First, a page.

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Huggins Attic

Largest Diameter Twisted Jute Fire lighting taper (37" (95cm) long)

Largest Diameter Twisted Jute Fire lighting taper (37" (95cm) long)

Regular price £3.49 GBP
Regular price Sale price £3.49 GBP
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Largest Diameter Twisted Jute Fire lighting taper (37" (95cm) long) Slow Match

  • The slow match, slowmatch or match cord is a slow burning cord. It burns slowly and evenly despite most wind and rain.
  • Burning like a cigarette end it does not produce a flame and does not go out when handled roughly.
  • Similar to a conventional lighter a spark, from a ferro rod, can ignite the taper or wick; however it smoulders rather than flames.
  • Please ensure you have fully extinguished it before putting it away as it can take some putting out, it can be as easy as stubbing out a cigarette, but beware. NEVER leave a slow match unattended as the holder WILL need frequent adjustment and can spit.
  • A slow match is often used to keep light going and is safely portable; however it smolders rather than flames.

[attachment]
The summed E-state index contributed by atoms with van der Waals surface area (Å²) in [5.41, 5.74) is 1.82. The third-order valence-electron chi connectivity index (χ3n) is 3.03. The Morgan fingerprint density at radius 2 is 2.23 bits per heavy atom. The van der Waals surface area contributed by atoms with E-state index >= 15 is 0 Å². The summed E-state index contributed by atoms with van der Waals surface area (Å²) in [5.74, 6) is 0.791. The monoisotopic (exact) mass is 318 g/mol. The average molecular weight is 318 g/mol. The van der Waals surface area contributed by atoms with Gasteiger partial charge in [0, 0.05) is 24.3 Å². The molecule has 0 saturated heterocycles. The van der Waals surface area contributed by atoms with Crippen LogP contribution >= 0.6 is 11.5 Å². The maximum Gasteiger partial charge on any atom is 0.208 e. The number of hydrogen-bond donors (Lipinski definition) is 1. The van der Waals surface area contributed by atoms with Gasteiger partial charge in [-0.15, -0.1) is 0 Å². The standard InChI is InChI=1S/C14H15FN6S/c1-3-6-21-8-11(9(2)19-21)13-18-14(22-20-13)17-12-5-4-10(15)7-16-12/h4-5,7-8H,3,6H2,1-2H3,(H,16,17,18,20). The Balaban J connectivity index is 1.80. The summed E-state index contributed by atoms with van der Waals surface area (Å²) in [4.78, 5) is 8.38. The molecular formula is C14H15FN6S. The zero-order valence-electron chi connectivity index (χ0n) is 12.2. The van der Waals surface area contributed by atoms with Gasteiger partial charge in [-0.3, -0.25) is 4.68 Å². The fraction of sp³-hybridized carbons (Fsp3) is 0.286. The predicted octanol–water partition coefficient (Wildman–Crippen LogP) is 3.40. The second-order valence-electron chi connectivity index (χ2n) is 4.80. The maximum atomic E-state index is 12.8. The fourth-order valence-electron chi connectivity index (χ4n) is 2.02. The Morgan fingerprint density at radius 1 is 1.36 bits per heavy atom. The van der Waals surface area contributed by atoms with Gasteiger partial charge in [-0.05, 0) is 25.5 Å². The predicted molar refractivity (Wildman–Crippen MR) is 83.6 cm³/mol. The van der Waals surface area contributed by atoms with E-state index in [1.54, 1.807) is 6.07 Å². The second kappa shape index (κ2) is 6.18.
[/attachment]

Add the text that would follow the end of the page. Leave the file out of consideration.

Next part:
• In order to light a smaller and more delicate candle you may find it easier to use a sulphur match or sulphur spill.

Buyers please note that extra Fire lighting taper, flints, sulphur matches, sulphur spills and other Slow Matches are available in our shops.

Slow Match Origins

Early guns were set off by igniting a bit of powder at the touch hole, so there was a need for a handy bit of fire hence the slow match.The slow match was first mentioned in a 1411 manuscript; before that, guns were fired using a red-hot poker. Also used by early gunpowder musketeers and soldiers to ignite matchlock muskets, cannons, shells, and petards; slow matches were ideal for use around black-powder weapons as they could withstand rough handling, wind and rain without going out. In addition, slow matches only present a small glowing tip instead of a large flame that risked igniting nearby gunpowder. Slow matches were used from the 15th century until about 1630, when the flintlock started its rise to prominence. It stayed in use with small numbers of matchlocks in Europe until approximately 1730, and in Japan until the early 1900s.

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